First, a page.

Tags, Categories or Both? Getting found on Web 2.0
Web 2.0 blogging technology has made it easier than ever for just about anyone to publish their thoughts for the benefit of the world. The downside is that the chances of anyone actually finding your words of wisdom are considerably less than getting your voice heard in a capacity filled football stadium. Just make a search on Google and see how many thousand or million hits are returned.
Fortunately, Web 2.0 offers various ways to guide interested parties to your words of wisdom. Most blogging software allows postings to be assigned both tags and categories. This article explores what these are and how they should be most effectively used.
Categories are the broader topics into which items fit. They represent the subject shelves in a traditional library. Of course, in the library a book can be filed on only one shelf, but in cyberspace it can occupy as many categories as appropriate. Eg it's no longer necessary to make an arbitrary decision on whether something on financial psychology be filed under psychology or finance, it can belong to both categories.
Like the library, categories also reflect hierarchy. Eg an item on Einstein's relativity also falls into the higher-level physics and science categories.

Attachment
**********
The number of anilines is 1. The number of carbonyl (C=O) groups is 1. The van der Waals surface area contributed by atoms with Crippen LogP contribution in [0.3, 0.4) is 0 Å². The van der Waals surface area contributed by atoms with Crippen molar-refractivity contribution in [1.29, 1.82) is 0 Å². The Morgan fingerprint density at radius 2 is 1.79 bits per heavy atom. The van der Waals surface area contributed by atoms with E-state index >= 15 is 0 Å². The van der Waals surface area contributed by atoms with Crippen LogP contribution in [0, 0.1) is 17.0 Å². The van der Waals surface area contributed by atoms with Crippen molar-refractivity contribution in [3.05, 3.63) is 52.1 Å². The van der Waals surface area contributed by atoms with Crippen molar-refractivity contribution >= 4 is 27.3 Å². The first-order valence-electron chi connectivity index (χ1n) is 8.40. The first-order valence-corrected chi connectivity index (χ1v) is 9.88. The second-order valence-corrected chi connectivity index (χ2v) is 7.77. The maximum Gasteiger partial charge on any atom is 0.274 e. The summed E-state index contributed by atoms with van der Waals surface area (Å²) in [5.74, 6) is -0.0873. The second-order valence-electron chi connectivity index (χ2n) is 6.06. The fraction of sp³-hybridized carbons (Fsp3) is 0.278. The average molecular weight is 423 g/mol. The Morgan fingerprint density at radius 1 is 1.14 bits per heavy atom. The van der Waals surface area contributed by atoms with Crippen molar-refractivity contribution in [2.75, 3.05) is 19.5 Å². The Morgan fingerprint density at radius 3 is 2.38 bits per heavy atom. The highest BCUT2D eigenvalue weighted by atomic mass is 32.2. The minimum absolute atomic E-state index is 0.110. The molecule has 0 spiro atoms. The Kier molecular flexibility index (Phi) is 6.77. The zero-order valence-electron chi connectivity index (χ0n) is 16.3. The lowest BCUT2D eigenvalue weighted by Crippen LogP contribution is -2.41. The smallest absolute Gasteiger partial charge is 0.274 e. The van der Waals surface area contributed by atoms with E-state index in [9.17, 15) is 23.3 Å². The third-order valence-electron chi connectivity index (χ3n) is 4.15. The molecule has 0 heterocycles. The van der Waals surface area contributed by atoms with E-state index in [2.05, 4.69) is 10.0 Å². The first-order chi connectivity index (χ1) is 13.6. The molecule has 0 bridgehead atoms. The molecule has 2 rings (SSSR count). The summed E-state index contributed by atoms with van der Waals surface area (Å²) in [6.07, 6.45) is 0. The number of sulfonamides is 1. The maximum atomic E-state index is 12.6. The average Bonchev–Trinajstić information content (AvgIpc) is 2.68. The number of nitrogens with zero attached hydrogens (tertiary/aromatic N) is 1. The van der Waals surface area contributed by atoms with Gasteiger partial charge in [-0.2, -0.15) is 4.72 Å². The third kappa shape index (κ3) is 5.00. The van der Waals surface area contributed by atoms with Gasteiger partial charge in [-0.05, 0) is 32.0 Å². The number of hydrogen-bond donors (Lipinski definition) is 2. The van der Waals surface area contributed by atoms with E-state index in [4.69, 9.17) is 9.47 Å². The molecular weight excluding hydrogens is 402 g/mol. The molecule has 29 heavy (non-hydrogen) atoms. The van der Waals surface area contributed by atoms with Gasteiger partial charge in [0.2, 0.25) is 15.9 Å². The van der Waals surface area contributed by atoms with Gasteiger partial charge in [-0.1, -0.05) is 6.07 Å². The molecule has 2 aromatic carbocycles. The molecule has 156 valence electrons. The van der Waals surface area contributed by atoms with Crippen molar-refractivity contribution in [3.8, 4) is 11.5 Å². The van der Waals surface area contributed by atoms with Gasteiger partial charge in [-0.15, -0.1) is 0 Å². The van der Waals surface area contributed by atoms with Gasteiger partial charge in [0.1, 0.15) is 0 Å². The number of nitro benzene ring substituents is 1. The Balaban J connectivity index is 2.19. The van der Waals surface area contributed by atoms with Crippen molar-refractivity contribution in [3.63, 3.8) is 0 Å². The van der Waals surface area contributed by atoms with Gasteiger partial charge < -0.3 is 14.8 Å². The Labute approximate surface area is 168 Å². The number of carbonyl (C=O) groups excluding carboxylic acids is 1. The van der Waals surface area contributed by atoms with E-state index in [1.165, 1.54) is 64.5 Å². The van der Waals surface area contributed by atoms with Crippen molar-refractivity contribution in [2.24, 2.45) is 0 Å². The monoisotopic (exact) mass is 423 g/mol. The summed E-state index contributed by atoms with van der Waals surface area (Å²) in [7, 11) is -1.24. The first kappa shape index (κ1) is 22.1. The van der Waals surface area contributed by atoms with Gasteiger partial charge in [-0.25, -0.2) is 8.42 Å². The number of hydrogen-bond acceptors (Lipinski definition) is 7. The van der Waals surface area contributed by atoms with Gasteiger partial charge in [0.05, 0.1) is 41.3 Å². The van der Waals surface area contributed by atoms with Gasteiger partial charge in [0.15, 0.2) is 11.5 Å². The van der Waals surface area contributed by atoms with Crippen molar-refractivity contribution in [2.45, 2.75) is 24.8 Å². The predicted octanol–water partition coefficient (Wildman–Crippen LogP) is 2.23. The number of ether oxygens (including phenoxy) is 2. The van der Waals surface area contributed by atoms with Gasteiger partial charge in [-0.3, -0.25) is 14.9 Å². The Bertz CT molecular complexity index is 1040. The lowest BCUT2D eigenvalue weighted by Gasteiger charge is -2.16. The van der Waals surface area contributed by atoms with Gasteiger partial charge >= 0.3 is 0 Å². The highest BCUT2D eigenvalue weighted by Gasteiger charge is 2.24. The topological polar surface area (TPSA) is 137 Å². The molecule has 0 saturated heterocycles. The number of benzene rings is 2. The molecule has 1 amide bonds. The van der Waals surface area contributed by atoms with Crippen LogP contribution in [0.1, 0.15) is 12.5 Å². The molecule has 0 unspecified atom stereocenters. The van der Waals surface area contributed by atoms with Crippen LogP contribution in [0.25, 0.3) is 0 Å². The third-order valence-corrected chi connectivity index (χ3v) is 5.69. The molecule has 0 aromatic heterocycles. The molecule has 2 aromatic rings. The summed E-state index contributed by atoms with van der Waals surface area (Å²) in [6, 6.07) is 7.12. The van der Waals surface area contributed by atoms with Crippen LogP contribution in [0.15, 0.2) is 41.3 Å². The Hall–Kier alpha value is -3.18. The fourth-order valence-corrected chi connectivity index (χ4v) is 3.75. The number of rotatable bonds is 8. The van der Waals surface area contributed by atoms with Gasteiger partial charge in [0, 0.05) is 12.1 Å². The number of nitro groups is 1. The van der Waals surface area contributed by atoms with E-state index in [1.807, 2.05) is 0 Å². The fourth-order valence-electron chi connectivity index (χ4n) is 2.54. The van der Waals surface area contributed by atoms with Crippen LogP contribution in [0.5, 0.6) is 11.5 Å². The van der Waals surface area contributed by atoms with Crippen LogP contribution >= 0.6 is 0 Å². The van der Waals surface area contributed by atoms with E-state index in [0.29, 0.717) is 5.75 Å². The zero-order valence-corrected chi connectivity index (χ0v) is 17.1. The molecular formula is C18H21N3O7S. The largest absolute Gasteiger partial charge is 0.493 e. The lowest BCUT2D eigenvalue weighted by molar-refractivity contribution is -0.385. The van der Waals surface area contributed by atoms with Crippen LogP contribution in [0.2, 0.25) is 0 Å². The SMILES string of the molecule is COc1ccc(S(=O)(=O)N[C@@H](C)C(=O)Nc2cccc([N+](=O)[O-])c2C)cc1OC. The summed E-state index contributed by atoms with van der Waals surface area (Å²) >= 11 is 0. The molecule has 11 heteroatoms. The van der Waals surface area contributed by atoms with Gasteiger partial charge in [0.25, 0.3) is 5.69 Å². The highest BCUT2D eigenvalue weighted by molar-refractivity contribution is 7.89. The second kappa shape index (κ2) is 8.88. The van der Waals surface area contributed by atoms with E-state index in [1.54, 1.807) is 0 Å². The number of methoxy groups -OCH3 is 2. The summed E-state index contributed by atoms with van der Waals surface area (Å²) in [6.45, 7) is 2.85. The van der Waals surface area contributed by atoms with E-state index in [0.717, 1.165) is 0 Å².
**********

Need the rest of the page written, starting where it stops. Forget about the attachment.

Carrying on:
Category classification helps those visitors who only have a vague idea of what they are looking for. They might begin browsing a broad category, and drill down to specific items of interest.
Once a site (blog) is established, the category structure should remain relatively fixed and will reflect the site's purpose. To maximize the usefulness of the category system it's best to limit an item's allocated categories to those, which fit best.
Tags are what, in the early Web's metadata, were formerly known as keywords. Essentially they represent the various words and phrases that users might type into a search box to retrieve the item in question as an appropriate response.
The ubiquitous tag cloud has become a defining feature of Web 2.0 classification. By displaying each tag in a font size according to its frequency of occurrence the tag cloud presents a visual signature of its site's content.
In contrast to categories, tags should be allocated liberally. Any search word/phrase, including synonyms, that should legitimately return the item is a candidate tag. Make use of the Google AdWords keyword tool to suggest suitable tags you mightn't have thought of. In keeping with the Web 2.0 ethos you might allow users (possibly with moderation) to add their own tags describing your site's content.
If you spend time and effort generating content for the Web it's worthwhile spending just a little more to ensure your efforts will be found and appreciated. Take the trouble to classify your work with the appropriate tags and categories.
© from Web to Wealth (http://web.twinisles.com) 2017